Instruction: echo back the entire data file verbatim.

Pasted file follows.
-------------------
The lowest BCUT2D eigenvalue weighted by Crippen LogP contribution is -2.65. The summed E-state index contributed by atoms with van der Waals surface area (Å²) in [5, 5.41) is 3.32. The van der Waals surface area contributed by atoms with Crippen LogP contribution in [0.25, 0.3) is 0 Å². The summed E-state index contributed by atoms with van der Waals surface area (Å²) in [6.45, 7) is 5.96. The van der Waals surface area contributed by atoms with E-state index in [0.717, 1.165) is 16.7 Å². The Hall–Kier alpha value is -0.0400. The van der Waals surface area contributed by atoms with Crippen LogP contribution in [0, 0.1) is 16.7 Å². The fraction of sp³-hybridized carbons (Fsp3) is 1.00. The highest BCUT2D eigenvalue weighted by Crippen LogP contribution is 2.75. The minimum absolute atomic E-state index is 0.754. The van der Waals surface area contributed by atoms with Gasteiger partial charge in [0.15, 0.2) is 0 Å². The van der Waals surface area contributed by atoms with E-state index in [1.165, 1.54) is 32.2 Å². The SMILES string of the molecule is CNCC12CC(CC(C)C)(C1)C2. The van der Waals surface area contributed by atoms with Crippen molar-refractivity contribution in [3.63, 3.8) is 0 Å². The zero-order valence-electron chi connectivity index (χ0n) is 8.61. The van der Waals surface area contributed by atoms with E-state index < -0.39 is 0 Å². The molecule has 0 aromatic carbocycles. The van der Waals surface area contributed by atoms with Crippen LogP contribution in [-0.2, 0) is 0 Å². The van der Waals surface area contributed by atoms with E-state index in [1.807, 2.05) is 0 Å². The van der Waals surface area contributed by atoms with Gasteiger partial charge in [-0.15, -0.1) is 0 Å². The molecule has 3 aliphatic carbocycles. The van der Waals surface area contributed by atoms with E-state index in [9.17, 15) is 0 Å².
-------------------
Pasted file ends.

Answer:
The lowest BCUT2D eigenvalue weighted by Crippen LogP contribution is -2.65. The summed E-state index contributed by atoms with van der Waals surface area (Å²) in [5, 5.41) is 3.32. The van der Waals surface area contributed by atoms with Crippen LogP contribution in [0.25, 0.3) is 0 Å². The summed E-state index contributed by atoms with van der Waals surface area (Å²) in [6.45, 7) is 5.96. The van der Waals surface area contributed by atoms with E-state index in [0.717, 1.165) is 16.7 Å². The Hall–Kier alpha value is -0.0400. The van der Waals surface area contributed by atoms with Crippen LogP contribution in [0, 0.1) is 16.7 Å². The fraction of sp³-hybridized carbons (Fsp3) is 1.00. The highest BCUT2D eigenvalue weighted by Crippen LogP contribution is 2.75. The minimum absolute atomic E-state index is 0.754. The van der Waals surface area contributed by atoms with Gasteiger partial charge in [0.15, 0.2) is 0 Å². The van der Waals surface area contributed by atoms with E-state index in [1.165, 1.54) is 32.2 Å². The SMILES string of the molecule is CNCC12CC(CC(C)C)(C1)C2. The van der Waals surface area contributed by atoms with Crippen molar-refractivity contribution in [3.63, 3.8) is 0 Å². The zero-order valence-electron chi connectivity index (χ0n) is 8.61. The van der Waals surface area contributed by atoms with E-state index < -0.39 is 0 Å². The molecule has 0 aromatic carbocycles. The van der Waals surface area contributed by atoms with Crippen LogP contribution in [-0.2, 0) is 0 Å². The van der Waals surface area contributed by atoms with E-state index in [1.807, 2.05) is 0 Å². The van der Waals surface area contributed by atoms with Gasteiger partial charge in [-0.15, -0.1) is 0 Å². The molecule has 3 aliphatic carbocycles. The van der Waals surface area contributed by atoms with E-state index in [9.17, 15) is 0 Å².